In 2067, at the conclusion of an investigation into the loss of Zero-X, the Inquiry Board of the Space Exploration Center reaches a verdict of sabotage. In the meantime, a second Mars mission has been planned. Days before the launch of the new Zero-X, International Rescue agrees to a request to organise security in view of the possibility of another sabotage threat. Jeff Tracy dispatches Scott to Glenn Field in Thunderbird 1, while Virgil in Thunderbird 2 and Alan in Thunderbird 3 are assigned to escort Zero-X as it leaves the atmosphere. Posing as a reporter at the pre-launch press conference, Lady Penelope ensures that Travers and the other four crewmembers are delivered St. Christopher brooches. Ostensibly for luck, these are in fact homing devices (a plot device previously used in the episode “The Duchess Assignment”). The next day, a search for Dr Grant’s brooch checks negative. Scott unmasks the man waiting for lift-off on board Zero-X as the Hood in another of his disguises. The saboteur flees Glenn Field in a car, which Penelope and Parker pursue in FAB1. The Hood transfers to a speedboat, and then a helicopter piloted by an accomplice; Parker shoots the aircraft down with the Rolls-Royce’s built-in machine gun and the Hood is seemingly killed.[Note 2] Meanwhile, the real Grant is returned to Zero-X and the spacecraft launches without further incident.

Mission accomplished, Penelope invites Scott and Virgil to join her at “The Swinging Star”, a fashionable nightclub. Landing back on Tracy Island after escorting Zero-X, Alan feels unappreciated when Jeff insists that he remain on standby at base while his brothers spend the night partying. In bed, Alan experiences a surreal dream in which Parker “flies” him and Penelope in FAB1 to a version of The Swinging Star located in space. Present at the interstellar nightclub are Cliff Richard Jr and The Shadows, who perform a song titled “Shooting Star” and an instrumental, “Lady Penelope”. The dream sequence ends abruptly when Alan plummets from The Swinging Star back to Earth and awakes to discover he has fallen out of bed.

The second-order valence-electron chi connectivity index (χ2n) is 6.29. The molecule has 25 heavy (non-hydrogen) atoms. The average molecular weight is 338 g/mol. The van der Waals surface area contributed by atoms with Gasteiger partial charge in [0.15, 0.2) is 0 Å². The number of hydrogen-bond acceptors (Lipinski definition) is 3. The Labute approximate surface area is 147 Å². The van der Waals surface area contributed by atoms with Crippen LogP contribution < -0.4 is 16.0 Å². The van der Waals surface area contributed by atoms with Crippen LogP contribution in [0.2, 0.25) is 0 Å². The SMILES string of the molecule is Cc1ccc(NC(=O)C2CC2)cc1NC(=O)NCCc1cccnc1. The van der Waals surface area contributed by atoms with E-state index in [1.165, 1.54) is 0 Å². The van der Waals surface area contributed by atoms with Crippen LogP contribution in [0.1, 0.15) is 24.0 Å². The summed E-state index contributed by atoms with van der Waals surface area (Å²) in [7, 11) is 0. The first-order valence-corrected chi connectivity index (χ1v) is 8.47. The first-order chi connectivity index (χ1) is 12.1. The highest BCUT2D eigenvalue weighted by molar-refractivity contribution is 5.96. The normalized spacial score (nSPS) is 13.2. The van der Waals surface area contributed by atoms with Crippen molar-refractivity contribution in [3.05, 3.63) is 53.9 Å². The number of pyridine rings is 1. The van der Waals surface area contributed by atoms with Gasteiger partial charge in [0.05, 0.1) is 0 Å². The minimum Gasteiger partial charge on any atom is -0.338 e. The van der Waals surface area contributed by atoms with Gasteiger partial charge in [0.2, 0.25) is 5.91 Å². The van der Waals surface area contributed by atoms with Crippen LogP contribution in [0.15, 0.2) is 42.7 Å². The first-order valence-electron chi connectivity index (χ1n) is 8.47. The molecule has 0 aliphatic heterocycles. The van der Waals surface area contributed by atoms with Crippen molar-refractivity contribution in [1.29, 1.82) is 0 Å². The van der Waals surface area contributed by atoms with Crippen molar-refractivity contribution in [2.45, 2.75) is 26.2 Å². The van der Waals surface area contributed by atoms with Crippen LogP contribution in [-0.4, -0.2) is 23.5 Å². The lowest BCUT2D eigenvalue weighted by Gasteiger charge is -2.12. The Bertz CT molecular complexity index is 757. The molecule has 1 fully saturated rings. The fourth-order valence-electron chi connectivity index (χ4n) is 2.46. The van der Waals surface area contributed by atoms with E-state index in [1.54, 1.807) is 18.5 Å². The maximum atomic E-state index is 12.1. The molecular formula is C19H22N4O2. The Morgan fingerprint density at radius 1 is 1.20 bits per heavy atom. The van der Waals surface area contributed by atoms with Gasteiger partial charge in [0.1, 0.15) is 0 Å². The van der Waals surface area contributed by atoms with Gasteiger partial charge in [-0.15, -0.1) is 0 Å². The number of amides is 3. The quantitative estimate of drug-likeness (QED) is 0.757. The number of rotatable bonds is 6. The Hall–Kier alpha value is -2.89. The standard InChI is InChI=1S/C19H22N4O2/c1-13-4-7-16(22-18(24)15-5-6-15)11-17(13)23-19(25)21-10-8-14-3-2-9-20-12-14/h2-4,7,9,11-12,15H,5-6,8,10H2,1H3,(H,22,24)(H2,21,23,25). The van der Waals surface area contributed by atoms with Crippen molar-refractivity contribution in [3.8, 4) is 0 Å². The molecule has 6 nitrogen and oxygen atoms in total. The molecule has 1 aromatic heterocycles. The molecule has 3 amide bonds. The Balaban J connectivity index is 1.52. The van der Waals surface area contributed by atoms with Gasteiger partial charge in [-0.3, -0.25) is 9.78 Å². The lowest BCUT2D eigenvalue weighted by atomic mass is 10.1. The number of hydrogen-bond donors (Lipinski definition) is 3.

After a six-week flight, the Zero-X Martian Exploration Vehicle lands on Mars on 22 July.[Note 1] While investigating the barren surface, the crew are puzzled to encounter strange rock formations arranged into coils. Space Captain Greg Martin blasts one of the structures with the MEV gun and Dr Pierce prepares to leave the vehicle to collect samples. However, the other formations stir into motion and reveal themselves to be one-eyed “Rock Snakes”. Under attack from the extraterrestrials, which are able to shoot fireballs from their “mouths”, the Zero-X explorers are forced to effect a premature departure from the Martian surface. Docking with the orbiting command module piloted by Space Navigator Brad Newman, the astronauts start the flight back to Earth.

As Zero-X re-enters Earth’s atmosphere on 2 September,[Note 1] a lifting body launched to assist the controlled descent fails to interface, damaging the escape unit circuit (EUC). With Zero-X locked in descent and set to impact Craigsville, Florida,[Note 3] Jeff sends out Scott and Brains in Thunderbird 1 and Virgil, Alan and Gordon in Thunderbird 2. Winched into Zero-X’s undercarriage, Alan must risk being trapped on board the spacecraft as Brains advises him on re-routing the damaged escape circuit. With Craigsville evacuated, Alan is left seconds to detach his cable. Travers and the others eject just in time, before Zero-X crashes spectacularly into Craigsville. Collected by Penelope and Parker in FAB1, Alan is driven to the real Swinging Star and Penelope, joined by the Tracy family, Brains and Tin-Tin, all disguised to conceal their identities, propose a toast to Alan as the “hero of the day”.